In my analytical chemistry course, a question reads:

What is the pH of a 0.10 M solution of THAM? Is it valid to neglect the autoprotolysis of water? Justify and explain your answer by estimating the concentration of $\ce{OH-}$ that comes from just water in this solution.

I'm guessing it has something to do with ionization of water ($\mathrm{K}_\mathrm{w}=1 \times 10^{-14}$), any insight would be greatly appreciated. The calculated pH neglecting autoprotolysis of water is 10.5.

  • $\begingroup$ For general information - Tris(hydroxymethyl)aminomethane aka TRIS or THAM has a pKa of 8.07 according to Wikipedia. en.wikipedia.org/wiki/Tris $\endgroup$ – MaxW Mar 24 '16 at 23:58

What auto-ionization means is best explained this way: If you put in 0.10000000 M of NaOH in pure water, how much hydroxide is there at equilibrium? You can imagine that "initially", adding that amount to a neutral solution gives you $\ce{OH^-}$ = 0.10000010, and that $\ce{[H^+]}$ is 0.00000010. However, the ion-product at this point is much greater than $K_w$, so some of the hydronium and hydroxide must react to bring the product down. If you solved the equation $(0.10000010-x)(0.00000010-x) = K_w$, and used $0.10000010-x$ to get $[OH^-]$, you would arrive at the concentration taking into account auto-ionization. You can see that $[OH^-]$ would just be a very minute amount greater than 0.100000000 because x is very small. The x is the result of taking into account the auto-ionization. As you can see, 0.1 dwarfes x, so we could have ignored auto-ionization and called it 0.1. Similarly, the hydronnium concentration would be different than if you had just divided $K_w$ by 0.1 rather than set up an equilibrium equation--but by so very little.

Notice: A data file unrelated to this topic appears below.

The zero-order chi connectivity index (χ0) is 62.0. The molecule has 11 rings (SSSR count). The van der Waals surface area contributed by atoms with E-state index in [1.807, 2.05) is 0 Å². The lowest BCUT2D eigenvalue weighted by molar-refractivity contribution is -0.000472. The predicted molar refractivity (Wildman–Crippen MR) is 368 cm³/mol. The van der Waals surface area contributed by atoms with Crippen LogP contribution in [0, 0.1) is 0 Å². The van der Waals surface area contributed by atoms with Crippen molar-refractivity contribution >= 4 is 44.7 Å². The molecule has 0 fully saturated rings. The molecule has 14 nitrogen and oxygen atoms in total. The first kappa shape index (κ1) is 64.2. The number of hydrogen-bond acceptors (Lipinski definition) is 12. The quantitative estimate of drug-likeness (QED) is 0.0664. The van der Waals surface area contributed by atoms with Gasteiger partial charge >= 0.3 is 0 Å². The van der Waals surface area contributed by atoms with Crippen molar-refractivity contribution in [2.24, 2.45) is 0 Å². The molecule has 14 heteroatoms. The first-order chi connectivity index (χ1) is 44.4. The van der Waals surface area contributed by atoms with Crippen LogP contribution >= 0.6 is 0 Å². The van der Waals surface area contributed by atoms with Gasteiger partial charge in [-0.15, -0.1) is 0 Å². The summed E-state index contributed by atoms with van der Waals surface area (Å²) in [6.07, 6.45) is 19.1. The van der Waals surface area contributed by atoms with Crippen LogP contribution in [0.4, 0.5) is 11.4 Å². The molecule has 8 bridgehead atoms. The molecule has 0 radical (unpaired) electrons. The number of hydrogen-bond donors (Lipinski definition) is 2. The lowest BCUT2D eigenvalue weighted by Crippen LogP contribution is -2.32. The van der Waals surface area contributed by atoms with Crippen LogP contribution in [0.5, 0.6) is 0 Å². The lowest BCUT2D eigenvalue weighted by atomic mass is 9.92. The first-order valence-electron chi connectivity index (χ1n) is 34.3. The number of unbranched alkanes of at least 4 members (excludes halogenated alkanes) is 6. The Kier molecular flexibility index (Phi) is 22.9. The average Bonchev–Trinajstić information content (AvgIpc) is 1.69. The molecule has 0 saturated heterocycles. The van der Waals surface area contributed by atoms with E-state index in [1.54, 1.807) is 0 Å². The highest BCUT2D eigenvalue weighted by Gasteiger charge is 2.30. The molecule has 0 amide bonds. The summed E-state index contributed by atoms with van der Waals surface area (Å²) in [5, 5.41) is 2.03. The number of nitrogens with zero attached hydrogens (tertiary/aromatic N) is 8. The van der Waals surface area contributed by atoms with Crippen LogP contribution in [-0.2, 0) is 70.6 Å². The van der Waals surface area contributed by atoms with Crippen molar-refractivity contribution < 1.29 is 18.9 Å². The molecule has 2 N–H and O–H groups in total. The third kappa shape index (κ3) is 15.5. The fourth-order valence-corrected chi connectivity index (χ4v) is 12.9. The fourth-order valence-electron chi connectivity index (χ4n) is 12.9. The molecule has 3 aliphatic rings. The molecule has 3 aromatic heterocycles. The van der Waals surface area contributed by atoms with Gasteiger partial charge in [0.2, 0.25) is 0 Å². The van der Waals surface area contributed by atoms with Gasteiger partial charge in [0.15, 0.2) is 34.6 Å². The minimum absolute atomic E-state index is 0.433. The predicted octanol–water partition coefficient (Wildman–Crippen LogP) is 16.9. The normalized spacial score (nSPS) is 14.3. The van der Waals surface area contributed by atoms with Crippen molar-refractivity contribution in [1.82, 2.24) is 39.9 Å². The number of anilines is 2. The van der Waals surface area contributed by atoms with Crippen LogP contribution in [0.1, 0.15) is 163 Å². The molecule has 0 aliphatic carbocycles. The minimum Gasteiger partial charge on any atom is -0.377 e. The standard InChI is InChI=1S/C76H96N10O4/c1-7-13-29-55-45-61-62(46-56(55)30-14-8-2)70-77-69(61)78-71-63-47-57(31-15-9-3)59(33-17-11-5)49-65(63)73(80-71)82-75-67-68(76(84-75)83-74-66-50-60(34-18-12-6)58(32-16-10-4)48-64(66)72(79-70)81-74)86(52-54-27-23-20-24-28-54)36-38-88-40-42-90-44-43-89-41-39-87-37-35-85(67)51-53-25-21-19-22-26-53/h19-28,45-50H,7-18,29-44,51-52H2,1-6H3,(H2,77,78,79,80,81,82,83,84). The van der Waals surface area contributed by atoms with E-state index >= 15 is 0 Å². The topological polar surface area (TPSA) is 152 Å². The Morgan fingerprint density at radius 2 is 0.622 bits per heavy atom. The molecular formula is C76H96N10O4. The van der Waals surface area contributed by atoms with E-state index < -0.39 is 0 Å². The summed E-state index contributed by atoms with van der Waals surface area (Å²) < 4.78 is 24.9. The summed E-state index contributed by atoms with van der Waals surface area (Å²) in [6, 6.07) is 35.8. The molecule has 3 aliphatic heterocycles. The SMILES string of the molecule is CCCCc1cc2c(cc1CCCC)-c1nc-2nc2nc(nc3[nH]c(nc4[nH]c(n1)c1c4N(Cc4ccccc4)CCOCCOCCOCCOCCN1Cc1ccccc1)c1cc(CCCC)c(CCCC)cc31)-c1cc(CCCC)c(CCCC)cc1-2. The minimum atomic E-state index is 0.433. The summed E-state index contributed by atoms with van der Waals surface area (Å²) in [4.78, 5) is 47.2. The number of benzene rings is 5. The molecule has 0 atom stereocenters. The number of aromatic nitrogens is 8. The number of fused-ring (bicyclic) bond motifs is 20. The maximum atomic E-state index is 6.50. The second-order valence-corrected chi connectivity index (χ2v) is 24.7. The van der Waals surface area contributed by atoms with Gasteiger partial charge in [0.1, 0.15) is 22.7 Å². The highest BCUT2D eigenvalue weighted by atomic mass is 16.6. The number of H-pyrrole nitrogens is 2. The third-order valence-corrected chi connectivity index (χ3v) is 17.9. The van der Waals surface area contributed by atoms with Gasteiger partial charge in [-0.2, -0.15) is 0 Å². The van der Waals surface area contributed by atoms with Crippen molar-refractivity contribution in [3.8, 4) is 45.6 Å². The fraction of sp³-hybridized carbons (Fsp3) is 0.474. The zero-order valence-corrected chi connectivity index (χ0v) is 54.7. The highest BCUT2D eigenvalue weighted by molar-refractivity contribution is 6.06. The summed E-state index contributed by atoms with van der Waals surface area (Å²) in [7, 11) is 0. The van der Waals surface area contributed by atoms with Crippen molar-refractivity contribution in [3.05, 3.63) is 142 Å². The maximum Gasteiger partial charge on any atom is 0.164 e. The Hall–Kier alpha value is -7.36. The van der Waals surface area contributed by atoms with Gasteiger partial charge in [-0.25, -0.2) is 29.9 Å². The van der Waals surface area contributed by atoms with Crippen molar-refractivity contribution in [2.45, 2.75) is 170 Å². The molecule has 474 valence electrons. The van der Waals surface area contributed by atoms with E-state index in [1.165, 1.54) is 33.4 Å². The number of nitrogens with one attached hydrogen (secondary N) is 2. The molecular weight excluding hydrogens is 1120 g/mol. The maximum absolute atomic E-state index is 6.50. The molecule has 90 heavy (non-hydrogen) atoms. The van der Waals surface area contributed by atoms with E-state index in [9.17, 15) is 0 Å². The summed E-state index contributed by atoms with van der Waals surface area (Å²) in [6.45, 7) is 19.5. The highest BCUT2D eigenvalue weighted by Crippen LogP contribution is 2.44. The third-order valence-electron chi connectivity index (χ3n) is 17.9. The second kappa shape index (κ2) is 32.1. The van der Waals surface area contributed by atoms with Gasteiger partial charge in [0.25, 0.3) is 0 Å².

Now for your problem,

Let me first try to find the $K_b$ for THAM. If the pH of a 0.10 M solution is 10.5, then $\ce{[H^+]}$ $3.16*10^{-11}$. Using the mass balance for THAM, (I'll denote THAM as $\ce{B}$ and the conjugate acid as $\ce{BH^+}$),

$\ce{[B]}$ + $\ce{[BH^{+}]}$ = 0.10 M

$\ce{OH^-}$ = $3.16*10^{-4}$ (assuming 298 K) because $\ce{H^+ }$ = $3.16*10^{-11}$

If you neglige the autodissociation of water, in other words, that all of the hydroxide in the solution is due to the THAM, your charge balance equation will be that $\ce{[BH^+]}$ is the same as $[OH^-]$ (by stoichiometry). Then, $\ce{[B]}$ = 0.09968, and $K_b$ is $1.00 * 10^{-6}$.

This should tie everything together:

Before, we had said that $[BH^+] = [OH^-]$. Instead, if you took into account the auto-ionization, you get the equation that $[BH^+] + [H^+ ] = [OH^-]$. Why is it justified to ignore $[H^+]$? Because the solution is so basic, $[H^+]$ is so small that if you tried to take auto-ionization into account, the pH would be roughly the same within quite a few decimal places. The change in $[OH^-]$ that comes about due to auto-ionization is dwarfed by the basicity of the THAM addition, just like the 0.100000 M NaOH example that I used. In other words, if you make the solution intensely basic, you can afford to ignore the effects of auto-ionizaton of water, and similarly for acids. In general, it is OK to ignore the auto-ionization process of water if the solution is more than just slightly acidic/basic. As an interesting note, try to calculate the pH of a $10^{-10}$ M solution of hydrochloric acid without taking into account auto-ionization. You get a pH of 10, which is definitely not right.

  • $\begingroup$ I upvoted since this is essentially correct. However there are two checks: $$ [\mathrm{B}] >> [\mathrm{B}^+] $$ so that you don't have to solve quadratic equation and $$ [\mathrm{OH}^{-}] \approx [\mathrm{B}^+] $$ so that you can ignore autoionization of water. $\endgroup$ – MaxW Mar 26 '16 at 3:05
  • $\begingroup$ The original question was about the autoionization/protolysis of water. $\endgroup$ – Yunfei Ma Mar 26 '16 at 12:17

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